by Taylor Berry
Warm weather and vacation time make summer a popular time to get away and go abroad. But if you are like me, a recent graduate financially crippled by student loans, any significant kind of travel is a monetary impossibility. So instead of marinating in sweat and bitterness while riding the TTC, I recommend traveling with some world literature. Here are some of my world lit favourites.
Starting at the other side of the world with Japan, I recommend Haruki Murakami’s Kafka on the Shore as a light but fantastic summer read. The novel has two distinct plots that become intertwined, one focusing on 15-year old Kafka who is running away from home to avoid an Oedpial curse, the other focusing on Nakata, a 40-year old man mentally impaired by the atomic bomb who can talk to cats. That’s right, there’s talking cats, a Hegel-quoting prostitute, and a rainstorm of fish, you need to read this book.
Onto Africa, a more serious novel you should pick up this summer is Nuruddin Farah’s Maps, a coming-of-age story set against the historical backdrop of the war between Somalia and Ethiopia. It’s the story of a Somalian orphan named Askar taken in after the death of his parents by an Ethiopian woman named Misra. Maps deals with Askar’s struggle to come to know himself and his native country and taught me a lot about a conflict I didn’t previously know much about.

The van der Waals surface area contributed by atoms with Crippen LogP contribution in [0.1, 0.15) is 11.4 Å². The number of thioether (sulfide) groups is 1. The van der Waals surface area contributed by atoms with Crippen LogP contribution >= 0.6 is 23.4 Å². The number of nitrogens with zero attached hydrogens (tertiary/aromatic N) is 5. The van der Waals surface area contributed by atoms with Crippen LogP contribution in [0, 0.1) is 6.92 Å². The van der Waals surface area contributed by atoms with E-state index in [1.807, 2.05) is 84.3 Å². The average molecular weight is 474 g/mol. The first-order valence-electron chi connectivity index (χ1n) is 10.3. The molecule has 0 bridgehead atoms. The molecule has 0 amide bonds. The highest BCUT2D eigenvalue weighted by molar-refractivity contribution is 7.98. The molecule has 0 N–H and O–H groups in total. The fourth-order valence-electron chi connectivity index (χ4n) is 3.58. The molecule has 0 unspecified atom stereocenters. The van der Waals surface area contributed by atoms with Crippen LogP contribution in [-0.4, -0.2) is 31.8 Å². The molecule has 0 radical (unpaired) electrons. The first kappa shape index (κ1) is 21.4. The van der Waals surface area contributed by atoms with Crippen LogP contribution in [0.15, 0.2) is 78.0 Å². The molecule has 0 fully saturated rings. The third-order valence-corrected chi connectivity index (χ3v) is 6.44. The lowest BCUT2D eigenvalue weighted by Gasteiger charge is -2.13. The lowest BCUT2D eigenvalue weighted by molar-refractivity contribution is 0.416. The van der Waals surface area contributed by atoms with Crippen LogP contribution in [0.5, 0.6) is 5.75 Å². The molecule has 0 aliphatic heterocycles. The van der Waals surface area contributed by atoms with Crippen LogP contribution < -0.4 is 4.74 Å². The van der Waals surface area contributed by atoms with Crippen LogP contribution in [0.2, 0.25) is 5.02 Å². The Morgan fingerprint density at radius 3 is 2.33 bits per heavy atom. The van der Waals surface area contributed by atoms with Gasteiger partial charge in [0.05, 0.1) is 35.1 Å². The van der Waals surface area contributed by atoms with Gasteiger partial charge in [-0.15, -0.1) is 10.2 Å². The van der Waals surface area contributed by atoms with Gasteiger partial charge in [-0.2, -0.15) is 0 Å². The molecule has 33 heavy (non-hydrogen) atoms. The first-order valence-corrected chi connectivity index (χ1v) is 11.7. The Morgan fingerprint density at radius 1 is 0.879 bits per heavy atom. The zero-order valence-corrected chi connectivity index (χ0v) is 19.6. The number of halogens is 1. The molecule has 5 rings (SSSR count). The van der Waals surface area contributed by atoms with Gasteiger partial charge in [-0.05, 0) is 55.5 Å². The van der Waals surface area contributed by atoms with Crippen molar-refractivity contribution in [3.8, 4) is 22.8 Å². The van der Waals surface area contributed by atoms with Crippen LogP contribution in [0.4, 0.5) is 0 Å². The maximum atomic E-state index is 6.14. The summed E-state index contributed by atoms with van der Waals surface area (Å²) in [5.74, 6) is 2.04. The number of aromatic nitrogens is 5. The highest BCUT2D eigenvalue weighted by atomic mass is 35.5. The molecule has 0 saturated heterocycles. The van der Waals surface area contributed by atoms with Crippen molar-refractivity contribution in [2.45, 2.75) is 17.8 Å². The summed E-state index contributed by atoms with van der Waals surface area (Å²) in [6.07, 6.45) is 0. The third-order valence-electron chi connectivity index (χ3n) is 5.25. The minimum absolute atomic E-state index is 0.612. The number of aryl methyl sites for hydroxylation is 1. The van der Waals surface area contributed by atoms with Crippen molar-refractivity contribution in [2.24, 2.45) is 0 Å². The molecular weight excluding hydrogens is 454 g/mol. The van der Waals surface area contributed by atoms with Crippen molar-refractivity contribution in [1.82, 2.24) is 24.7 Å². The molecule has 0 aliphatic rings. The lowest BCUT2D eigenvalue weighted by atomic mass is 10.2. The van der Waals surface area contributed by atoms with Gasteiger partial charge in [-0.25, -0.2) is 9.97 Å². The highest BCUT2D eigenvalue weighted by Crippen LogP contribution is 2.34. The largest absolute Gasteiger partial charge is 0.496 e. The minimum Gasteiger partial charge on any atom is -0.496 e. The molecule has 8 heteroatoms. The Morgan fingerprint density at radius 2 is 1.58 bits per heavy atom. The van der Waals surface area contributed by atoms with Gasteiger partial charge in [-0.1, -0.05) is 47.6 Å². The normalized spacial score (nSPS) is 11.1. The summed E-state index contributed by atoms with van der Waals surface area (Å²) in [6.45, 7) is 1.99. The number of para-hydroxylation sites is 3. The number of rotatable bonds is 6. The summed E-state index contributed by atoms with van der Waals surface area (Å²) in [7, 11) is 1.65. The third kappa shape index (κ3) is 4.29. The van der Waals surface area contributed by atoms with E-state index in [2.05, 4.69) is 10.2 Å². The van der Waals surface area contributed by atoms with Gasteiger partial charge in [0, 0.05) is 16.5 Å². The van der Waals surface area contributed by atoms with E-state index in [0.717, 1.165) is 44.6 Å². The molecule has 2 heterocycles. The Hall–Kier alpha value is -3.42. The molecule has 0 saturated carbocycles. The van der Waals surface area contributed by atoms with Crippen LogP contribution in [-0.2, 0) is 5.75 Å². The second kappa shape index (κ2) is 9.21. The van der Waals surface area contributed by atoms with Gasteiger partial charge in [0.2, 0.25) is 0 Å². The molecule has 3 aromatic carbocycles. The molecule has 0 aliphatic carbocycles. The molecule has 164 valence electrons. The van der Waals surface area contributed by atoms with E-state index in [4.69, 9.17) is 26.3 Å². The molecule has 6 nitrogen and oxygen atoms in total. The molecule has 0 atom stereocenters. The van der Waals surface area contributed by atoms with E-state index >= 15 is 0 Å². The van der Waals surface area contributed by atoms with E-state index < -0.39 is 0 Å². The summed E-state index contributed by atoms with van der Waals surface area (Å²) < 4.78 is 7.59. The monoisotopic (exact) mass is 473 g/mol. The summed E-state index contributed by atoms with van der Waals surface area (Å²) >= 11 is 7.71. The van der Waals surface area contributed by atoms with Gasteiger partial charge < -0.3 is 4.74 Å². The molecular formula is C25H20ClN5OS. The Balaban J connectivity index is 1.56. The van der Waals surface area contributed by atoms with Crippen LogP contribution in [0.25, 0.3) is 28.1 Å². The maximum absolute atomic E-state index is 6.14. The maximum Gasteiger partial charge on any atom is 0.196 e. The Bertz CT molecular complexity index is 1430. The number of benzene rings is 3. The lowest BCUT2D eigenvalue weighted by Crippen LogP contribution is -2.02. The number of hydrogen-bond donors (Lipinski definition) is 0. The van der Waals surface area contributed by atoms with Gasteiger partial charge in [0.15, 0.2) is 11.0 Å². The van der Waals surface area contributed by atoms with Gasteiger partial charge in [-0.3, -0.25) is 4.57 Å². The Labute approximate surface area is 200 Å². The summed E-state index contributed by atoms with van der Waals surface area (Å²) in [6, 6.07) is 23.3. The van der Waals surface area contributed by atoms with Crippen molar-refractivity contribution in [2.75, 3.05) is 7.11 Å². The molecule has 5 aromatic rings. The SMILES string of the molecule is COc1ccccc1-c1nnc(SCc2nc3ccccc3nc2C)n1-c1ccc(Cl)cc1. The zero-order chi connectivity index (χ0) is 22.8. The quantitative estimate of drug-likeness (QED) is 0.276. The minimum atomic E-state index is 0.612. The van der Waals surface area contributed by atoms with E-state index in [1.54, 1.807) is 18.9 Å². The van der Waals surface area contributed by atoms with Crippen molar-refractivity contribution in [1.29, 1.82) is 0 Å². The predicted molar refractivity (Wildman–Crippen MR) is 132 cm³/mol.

From India, land of chapatis and chutneys, I highly recommend Salman Rushdie’s classic magic realist novel Midnight’s Children. In this mythical story, any child born at midnight on the day of India’s independence is born with magical powers—one boy has the gift of alchemy, another can shrink and grow at will, a set of twin girls can make any man fall in love with them, and the novel’s main character, Saleem Sinai, can read minds. Saleem’s story is directly intertwined with that of his country, so his journey is a magical one through Indian history.
If you haven’t read Columbian author Gabriel Garcia Marquez’s One Hundred Years of Solitude you need to make time to do it this summer. Hundred Years of Solitude follows generations of the Buendia family in the invented town of Macondo. Get your Latin American fix and have an instant conversation piece with English lit majors worldwide.
Finally, because I’m a sucker for a good Russian novel, check out Mikhail Bulgakov’s The Master and Margarita. It’s about the Devil visiting Moscow, but the Soviet Union being as atheist as it was, nobody believes it can be the work of the devil when heads are chopped off by streetcars, witches fly on brooms in the sky and a gun-toting cat named Behemoth walks around the city on his hind legs. Plus there’s a love story for the ladies, and a Pontius Pilate subplot. I give it two enthusiastic thumbs up.
All of these books can be found at Type Books (883 Queen St. W), your friendly neighbourhood bookstore with three different locations in the city. Visit http://www.typebooks.ca for more info.